Education leaders in Cochise County say the number of behavior incidents in the classroom have increased since students returned to in-person learning after the pandemic.

Behavioral needs have really increased over the last few years, Exceptional Student Services Director for Sierra Vista Unified School District, Heather Rodda said. “We wanted a way to be able to support the learning of our students with those behavioral needs, as well as our schools.

SVUSD has received a $5 million grant from the governor’s office. Part of the money will be used to create a behavior support program for students. Rodda said students will able to have individualized programs created to help them with behaviors they need help with.

The program would be, they may work with a teacher that specialized in that area. They may work with a behavior therapist,” she said. “So it will really be individualized to their needs.

The district is currently hiring the necessary professionals to help run the program. All of the costs for this year are covered by the grant funds. Rodda said she hopes the program is up and running in the second quarter of the school year.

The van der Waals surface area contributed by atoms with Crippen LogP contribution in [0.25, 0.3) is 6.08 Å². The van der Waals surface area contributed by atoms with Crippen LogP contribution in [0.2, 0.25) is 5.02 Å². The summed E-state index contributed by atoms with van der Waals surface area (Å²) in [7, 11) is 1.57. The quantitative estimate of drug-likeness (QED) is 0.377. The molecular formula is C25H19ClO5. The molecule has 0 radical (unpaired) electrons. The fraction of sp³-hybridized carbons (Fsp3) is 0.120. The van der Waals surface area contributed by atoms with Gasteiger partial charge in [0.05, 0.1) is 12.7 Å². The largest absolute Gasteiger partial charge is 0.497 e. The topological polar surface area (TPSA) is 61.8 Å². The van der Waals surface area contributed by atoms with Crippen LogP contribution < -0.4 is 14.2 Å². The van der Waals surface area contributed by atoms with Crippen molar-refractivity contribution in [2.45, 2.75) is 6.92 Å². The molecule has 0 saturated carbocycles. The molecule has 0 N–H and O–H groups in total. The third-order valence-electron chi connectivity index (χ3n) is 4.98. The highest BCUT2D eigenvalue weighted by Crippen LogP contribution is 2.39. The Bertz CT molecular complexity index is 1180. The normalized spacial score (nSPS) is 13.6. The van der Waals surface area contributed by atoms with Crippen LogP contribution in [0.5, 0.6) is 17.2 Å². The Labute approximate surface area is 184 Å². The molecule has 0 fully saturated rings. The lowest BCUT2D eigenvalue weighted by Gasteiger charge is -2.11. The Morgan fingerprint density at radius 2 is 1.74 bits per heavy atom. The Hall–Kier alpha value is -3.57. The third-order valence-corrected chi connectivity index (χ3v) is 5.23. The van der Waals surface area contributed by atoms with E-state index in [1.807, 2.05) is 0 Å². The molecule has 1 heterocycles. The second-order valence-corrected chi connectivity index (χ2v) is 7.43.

Assistant Superintendent of Curriculum & Instruction, Terri Romo said she wrote the program into the grant after receiving feedback from Rodda and teachers. She said teaching behaviors is becoming more common in education.

This is that focus on educating the whole child,” Romo said. “Its not just about learning the math and the reading. Because if theyre not ready to learn, theyre not able to learn. Just like making sure they have food.

A large part of the grant will provide training for teachers and professional development. Romo said teachers and staff will also be trained on ways to handle behavior outburst in the classroom.

Earlier this year the country created a Mental Health Consortium through the county superintendent’s office, to help provide resources to schools.

I think making people aware of what possibilities are and what they can do has really helped, Behavioral Health Care Manager for Cochise County, Charlotte Taylor said.

Taylor and her team provide assessments and counseling to schools participating in the consortium. She said, even though it’s only been a short amount of time, they are already making a difference in students’ lives.

When kids or students receive the services that they need they become more resilient because they feel more confident about what theyre doing, Taylor said.